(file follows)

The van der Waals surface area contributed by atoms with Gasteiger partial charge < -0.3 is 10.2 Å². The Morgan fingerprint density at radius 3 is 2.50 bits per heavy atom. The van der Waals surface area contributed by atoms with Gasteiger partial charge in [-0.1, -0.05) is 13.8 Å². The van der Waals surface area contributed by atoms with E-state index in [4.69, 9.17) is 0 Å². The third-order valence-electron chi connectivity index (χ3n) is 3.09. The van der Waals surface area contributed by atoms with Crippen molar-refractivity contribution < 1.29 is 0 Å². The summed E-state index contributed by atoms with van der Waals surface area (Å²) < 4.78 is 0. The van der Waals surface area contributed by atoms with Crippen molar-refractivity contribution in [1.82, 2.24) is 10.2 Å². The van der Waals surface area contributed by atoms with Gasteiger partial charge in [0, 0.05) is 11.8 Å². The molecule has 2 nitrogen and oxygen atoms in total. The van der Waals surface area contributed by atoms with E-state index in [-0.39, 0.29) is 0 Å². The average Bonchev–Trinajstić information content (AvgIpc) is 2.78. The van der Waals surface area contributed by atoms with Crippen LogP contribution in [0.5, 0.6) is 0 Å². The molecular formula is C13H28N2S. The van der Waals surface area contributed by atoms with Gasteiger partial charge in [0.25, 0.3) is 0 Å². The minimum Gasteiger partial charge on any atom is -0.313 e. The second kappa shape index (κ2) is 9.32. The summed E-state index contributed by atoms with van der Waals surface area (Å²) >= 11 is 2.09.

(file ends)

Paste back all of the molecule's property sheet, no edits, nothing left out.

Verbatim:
The van der Waals surface area contributed by atoms with Gasteiger partial charge < -0.3 is 10.2 Å². The Morgan fingerprint density at radius 3 is 2.50 bits per heavy atom. The van der Waals surface area contributed by atoms with Gasteiger partial charge in [-0.1, -0.05) is 13.8 Å². The van der Waals surface area contributed by atoms with E-state index in [4.69, 9.17) is 0 Å². The third-order valence-electron chi connectivity index (χ3n) is 3.09. The van der Waals surface area contributed by atoms with Crippen molar-refractivity contribution < 1.29 is 0 Å². The summed E-state index contributed by atoms with van der Waals surface area (Å²) < 4.78 is 0. The van der Waals surface area contributed by atoms with Crippen molar-refractivity contribution in [1.82, 2.24) is 10.2 Å². The van der Waals surface area contributed by atoms with Gasteiger partial charge in [0, 0.05) is 11.8 Å². The molecule has 2 nitrogen and oxygen atoms in total. The van der Waals surface area contributed by atoms with E-state index in [-0.39, 0.29) is 0 Å². The average Bonchev–Trinajstić information content (AvgIpc) is 2.78. The van der Waals surface area contributed by atoms with Crippen LogP contribution in [0.5, 0.6) is 0 Å². The molecular formula is C13H28N2S. The van der Waals surface area contributed by atoms with Gasteiger partial charge in [0.25, 0.3) is 0 Å². The minimum Gasteiger partial charge on any atom is -0.313 e. The second kappa shape index (κ2) is 9.32. The summed E-state index contributed by atoms with van der Waals surface area (Å²) >= 11 is 2.09.